saint st perseIntroduction

Saint John Perse (1887-1975), the pseudonym of Marie-René-Auguste-Aléxis Saint-Léger was born on St Léger des Feuilles islet of Guadeloupe in the French Antilles. His father was a lawyer, and his mother came from plantation owners. On this family-owned islet, pampered by servants and intoxicated by the natural world around him, the young Saint-Léger spent an idyllic childhood, to which he would return in his later writings.

In 1899 the family moved to Pau in France, where the young man attended the lycée and then the University of Bordeaux. At 27 he entered the diplomatic service and began a brilliant career that took him to China, Washington and finally to Paris, where he became Secretary General of the Ministry of Foreign Affairs. An outspoken opponent of the Nazis, Alexis Léger, as he now called himself, was dismissed by the Vichy Government in 1940, and fled to America, which became his second home. He was found work at the Library of Congress and later married Dorothy Milburn Russell. At his death in 1975, St. John Perse was a celebrated writer with homes in France and the USA, and honoured by numerous awards, including the Nobel Prize for Literature in 1960.

Saint-Léger is an enigmatic figure, amply reflected in the impersonal nature of his literary persona. On his 1916-21 China posting the poet travelled in the Gobi Desert and vacationed in the South Seas. Éloges appeared in 1910, and Anabase in 1924, but Saint-Léger published nothing further until arrival in America. He associated with Claudel and Valéry in the Nouvelle Revue Française, but mostly kept out of literary affairs. He refused the many offers of employment in France after the war, and, at the age of seventy, with no previous relations with women to speak of, he married someone much younger in age. His correspondence suggests a very reserved personality, but associates report great charm and consideration.

St. John Perse is often compared to Paul Claudel, also a distinguished diplomat, but Claudel was a committed Catholic haunted by a protracted affair with a married Polish woman. Both writers extended the experiments of Victor Hugo, however, and created an oracular prose with rhythmic elements that only broadly approximated to the alexandrine. St. John Perse was the more original, recondite in diction and sometimes obscure in meaning. Claudel wrote for the stage and his language was emotionally charged, sometimes overpoweringly so, but St. John Perse was drawn to the power and variety of the natural world in which man plays a decided but subordinate role. Éloges celebrated the lost paradise of the Antilles, and Anabase drew on his Gobi Desert experiences, speaking in a disembodied but hypnotic voice of a tribal leader with empires to conquer. Exile (1942) has images of desolate seascapes. Pluies (1944), Neiges (1945), Vents (1946) and Amers (1957) are again impersonal. Oiseaux appeared in 1962 and Pour Dante in 1965: travel, exile, and the transitory nature of human existence are again in evidence.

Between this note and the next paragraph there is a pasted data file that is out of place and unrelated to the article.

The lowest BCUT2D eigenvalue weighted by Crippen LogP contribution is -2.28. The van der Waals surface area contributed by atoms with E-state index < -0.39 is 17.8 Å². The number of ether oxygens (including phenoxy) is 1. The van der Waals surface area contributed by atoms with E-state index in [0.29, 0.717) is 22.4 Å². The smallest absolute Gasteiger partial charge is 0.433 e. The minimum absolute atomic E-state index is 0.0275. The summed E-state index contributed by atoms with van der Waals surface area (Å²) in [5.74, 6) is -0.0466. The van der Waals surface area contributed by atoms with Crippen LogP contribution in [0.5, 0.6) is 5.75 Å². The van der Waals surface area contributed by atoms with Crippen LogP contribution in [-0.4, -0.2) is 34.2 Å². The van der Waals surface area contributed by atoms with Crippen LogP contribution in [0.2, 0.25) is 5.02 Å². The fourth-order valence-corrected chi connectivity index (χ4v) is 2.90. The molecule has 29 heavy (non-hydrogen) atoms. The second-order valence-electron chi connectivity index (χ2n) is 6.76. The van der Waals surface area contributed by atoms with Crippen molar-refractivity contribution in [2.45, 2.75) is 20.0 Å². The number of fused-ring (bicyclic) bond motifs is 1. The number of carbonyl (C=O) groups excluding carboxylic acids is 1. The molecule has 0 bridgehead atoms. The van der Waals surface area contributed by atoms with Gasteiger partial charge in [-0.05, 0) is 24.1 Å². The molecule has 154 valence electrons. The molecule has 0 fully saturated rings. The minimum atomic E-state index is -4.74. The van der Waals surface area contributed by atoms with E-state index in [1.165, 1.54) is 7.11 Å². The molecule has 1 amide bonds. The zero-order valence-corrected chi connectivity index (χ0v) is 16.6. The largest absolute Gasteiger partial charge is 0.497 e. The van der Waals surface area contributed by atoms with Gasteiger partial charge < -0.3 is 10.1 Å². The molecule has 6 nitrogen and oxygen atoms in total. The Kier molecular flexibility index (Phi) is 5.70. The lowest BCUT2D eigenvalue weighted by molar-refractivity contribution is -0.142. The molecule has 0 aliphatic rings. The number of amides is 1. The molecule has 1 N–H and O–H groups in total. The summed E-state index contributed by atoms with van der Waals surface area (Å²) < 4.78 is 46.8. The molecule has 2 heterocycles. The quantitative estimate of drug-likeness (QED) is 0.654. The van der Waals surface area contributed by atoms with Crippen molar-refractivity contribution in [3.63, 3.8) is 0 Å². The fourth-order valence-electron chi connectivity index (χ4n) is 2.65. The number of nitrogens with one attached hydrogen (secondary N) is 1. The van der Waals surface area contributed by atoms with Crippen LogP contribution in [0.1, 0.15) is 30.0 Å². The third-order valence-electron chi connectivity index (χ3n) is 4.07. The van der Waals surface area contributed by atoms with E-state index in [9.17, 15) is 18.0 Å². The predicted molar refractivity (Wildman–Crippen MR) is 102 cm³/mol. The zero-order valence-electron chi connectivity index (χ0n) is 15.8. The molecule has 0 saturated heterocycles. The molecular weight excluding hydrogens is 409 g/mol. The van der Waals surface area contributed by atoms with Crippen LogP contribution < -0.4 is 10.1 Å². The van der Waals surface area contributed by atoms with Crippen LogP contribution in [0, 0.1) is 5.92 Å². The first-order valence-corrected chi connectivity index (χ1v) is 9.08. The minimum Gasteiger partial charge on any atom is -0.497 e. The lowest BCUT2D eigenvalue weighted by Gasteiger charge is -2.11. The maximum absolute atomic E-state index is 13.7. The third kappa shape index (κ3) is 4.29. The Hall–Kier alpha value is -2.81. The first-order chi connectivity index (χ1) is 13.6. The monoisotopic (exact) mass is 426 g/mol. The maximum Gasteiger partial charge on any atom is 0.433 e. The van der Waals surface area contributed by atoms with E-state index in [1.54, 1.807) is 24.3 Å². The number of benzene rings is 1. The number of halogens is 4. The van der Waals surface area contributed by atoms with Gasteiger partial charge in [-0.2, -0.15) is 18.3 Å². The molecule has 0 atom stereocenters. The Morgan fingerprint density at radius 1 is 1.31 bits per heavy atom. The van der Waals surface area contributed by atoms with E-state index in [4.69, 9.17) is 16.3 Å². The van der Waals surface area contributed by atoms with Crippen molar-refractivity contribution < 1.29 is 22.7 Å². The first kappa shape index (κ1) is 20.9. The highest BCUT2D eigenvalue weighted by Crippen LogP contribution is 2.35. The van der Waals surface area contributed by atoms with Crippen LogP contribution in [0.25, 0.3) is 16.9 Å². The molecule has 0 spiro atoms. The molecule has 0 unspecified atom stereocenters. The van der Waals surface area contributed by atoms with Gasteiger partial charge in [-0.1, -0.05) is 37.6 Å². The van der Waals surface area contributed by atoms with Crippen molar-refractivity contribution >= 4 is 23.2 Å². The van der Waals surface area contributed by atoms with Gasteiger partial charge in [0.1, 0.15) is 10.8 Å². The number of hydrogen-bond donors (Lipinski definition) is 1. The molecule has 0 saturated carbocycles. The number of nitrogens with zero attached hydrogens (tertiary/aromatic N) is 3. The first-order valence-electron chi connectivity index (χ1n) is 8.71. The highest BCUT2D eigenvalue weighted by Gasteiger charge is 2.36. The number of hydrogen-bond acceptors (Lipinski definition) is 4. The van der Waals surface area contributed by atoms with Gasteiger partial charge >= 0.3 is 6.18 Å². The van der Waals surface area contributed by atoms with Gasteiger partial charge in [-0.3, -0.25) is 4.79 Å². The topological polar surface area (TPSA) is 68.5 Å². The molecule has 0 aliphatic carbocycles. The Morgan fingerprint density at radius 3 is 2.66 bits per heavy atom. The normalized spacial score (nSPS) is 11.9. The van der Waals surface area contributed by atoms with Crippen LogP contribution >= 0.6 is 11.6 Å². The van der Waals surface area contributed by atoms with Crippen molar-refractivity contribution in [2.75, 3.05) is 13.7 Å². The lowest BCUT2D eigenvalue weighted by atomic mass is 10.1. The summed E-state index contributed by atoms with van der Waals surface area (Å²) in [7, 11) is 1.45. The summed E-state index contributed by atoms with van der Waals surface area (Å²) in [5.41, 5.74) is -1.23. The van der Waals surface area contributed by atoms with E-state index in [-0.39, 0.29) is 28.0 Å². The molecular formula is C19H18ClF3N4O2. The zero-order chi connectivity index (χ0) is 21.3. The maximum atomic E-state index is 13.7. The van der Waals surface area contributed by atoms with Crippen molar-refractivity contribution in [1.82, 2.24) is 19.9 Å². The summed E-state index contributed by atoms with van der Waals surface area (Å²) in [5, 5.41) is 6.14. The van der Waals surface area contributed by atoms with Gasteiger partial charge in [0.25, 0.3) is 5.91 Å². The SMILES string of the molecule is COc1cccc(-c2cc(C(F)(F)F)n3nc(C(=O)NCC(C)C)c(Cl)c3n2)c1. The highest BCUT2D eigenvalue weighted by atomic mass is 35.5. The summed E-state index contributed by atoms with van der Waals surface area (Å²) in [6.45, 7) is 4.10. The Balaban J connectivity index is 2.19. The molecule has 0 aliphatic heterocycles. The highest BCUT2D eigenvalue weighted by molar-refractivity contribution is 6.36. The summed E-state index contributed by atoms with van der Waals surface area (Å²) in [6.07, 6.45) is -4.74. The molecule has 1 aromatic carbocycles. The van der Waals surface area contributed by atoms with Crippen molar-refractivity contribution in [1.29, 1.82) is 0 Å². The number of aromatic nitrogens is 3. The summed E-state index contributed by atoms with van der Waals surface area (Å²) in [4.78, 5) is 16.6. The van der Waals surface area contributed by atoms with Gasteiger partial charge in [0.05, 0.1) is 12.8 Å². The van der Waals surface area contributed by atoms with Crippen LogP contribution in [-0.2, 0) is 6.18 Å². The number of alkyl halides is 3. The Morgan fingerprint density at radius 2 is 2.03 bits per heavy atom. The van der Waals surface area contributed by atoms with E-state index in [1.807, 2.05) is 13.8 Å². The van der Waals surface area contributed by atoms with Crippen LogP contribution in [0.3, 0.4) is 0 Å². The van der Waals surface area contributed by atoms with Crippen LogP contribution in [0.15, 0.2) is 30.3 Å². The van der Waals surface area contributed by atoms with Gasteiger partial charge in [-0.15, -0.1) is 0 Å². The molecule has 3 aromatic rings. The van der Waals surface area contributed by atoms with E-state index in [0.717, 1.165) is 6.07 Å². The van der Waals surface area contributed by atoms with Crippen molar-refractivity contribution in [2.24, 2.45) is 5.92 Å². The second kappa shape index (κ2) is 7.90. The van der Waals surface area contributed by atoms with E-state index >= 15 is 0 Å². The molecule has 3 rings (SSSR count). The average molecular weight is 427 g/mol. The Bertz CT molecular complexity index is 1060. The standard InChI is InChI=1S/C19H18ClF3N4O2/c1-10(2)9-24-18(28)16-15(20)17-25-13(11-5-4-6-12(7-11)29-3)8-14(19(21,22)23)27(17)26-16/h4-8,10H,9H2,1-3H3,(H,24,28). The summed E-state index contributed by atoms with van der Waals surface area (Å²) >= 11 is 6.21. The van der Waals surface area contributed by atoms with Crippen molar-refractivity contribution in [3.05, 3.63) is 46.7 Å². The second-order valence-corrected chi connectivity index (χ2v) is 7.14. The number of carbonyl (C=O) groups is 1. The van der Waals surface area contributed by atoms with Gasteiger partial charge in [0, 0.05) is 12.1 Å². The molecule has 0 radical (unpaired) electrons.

St. John Perse was one of a galaxy of poets who greatly broadened what was possible in French — Claudel, Valéry, Peguy, Fargue, Jammes — and who came to international prominence when the rebuilding of a shattered Europe renewed interest in its achievements. Though academic study continues, much of that interest has now passed. Contemporary French poetry has other concerns, and St. John Perse is known to English readers through the T.S. Eliot translation.

Books on St. John Perse and his work include R. Little's Saint-John Perse (1973), R.M. Galand's Saint-John Perse (1972), A Knodel's Saint-John Perse: A Study of his Poetry (1962) C. Rigolot's Forged Genealogies: Saint-John Perse's Conversations with Culture (2002) and R.L. Sterling's The Prose Works by Saint-John Perse (1994).

Suggestion: Saint-John Perse: Selected Poems. New Directions Publishing. 1982. $10.95

Much of the poetry and studies of Saint-John Perse are still in French, but here is a good selection of his poetry in English, translated by Mary Ann Caws. Published some years ago, but worth the delivery wait.


C. John Holcombe   |  About the Author    | ©     2007 2012 2013 2015.   Material can be freely used for non-commercial purposes if properly referenced.